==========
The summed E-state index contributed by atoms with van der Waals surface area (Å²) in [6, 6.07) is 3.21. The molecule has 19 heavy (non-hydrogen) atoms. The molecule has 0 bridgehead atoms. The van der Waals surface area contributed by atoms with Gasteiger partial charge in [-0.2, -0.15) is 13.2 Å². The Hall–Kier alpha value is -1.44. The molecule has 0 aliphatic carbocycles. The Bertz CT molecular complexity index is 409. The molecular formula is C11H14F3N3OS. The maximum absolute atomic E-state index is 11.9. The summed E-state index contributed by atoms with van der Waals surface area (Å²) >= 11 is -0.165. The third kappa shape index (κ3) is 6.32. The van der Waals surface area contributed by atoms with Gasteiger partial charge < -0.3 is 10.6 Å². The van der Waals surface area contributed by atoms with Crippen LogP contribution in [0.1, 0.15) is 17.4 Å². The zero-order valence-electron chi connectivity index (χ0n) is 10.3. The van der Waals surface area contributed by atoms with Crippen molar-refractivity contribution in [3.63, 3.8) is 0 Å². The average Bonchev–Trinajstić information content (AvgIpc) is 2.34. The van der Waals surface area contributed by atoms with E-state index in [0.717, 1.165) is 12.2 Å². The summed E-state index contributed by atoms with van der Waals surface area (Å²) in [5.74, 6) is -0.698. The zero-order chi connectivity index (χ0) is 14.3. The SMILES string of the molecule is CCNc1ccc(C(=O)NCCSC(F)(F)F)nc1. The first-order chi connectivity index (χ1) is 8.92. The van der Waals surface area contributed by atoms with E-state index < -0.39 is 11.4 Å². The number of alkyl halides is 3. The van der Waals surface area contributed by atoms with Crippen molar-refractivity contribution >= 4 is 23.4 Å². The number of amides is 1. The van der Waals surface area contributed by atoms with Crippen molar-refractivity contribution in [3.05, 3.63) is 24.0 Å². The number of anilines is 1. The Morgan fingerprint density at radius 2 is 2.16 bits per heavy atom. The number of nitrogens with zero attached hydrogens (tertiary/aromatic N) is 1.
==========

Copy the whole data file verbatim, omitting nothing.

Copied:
The summed E-state index contributed by atoms with van der Waals surface area (Å²) in [6, 6.07) is 3.21. The molecule has 19 heavy (non-hydrogen) atoms. The molecule has 0 bridgehead atoms. The van der Waals surface area contributed by atoms with Gasteiger partial charge in [-0.2, -0.15) is 13.2 Å². The Hall–Kier alpha value is -1.44. The molecule has 0 aliphatic carbocycles. The Bertz CT molecular complexity index is 409. The molecular formula is C11H14F3N3OS. The maximum absolute atomic E-state index is 11.9. The summed E-state index contributed by atoms with van der Waals surface area (Å²) >= 11 is -0.165. The third kappa shape index (κ3) is 6.32. The van der Waals surface area contributed by atoms with Gasteiger partial charge < -0.3 is 10.6 Å². The van der Waals surface area contributed by atoms with Crippen LogP contribution in [0.1, 0.15) is 17.4 Å². The zero-order valence-electron chi connectivity index (χ0n) is 10.3. The van der Waals surface area contributed by atoms with Crippen molar-refractivity contribution in [3.63, 3.8) is 0 Å². The average Bonchev–Trinajstić information content (AvgIpc) is 2.34. The van der Waals surface area contributed by atoms with E-state index in [0.717, 1.165) is 12.2 Å². The summed E-state index contributed by atoms with van der Waals surface area (Å²) in [5.74, 6) is -0.698. The zero-order chi connectivity index (χ0) is 14.3. The SMILES string of the molecule is CCNc1ccc(C(=O)NCCSC(F)(F)F)nc1. The first-order chi connectivity index (χ1) is 8.92. The van der Waals surface area contributed by atoms with E-state index < -0.39 is 11.4 Å². The number of alkyl halides is 3. The van der Waals surface area contributed by atoms with Crippen molar-refractivity contribution >= 4 is 23.4 Å². The number of amides is 1. The van der Waals surface area contributed by atoms with Crippen molar-refractivity contribution in [3.05, 3.63) is 24.0 Å². The number of anilines is 1. The Morgan fingerprint density at radius 2 is 2.16 bits per heavy atom. The number of nitrogens with zero attached hydrogens (tertiary/aromatic N) is 1.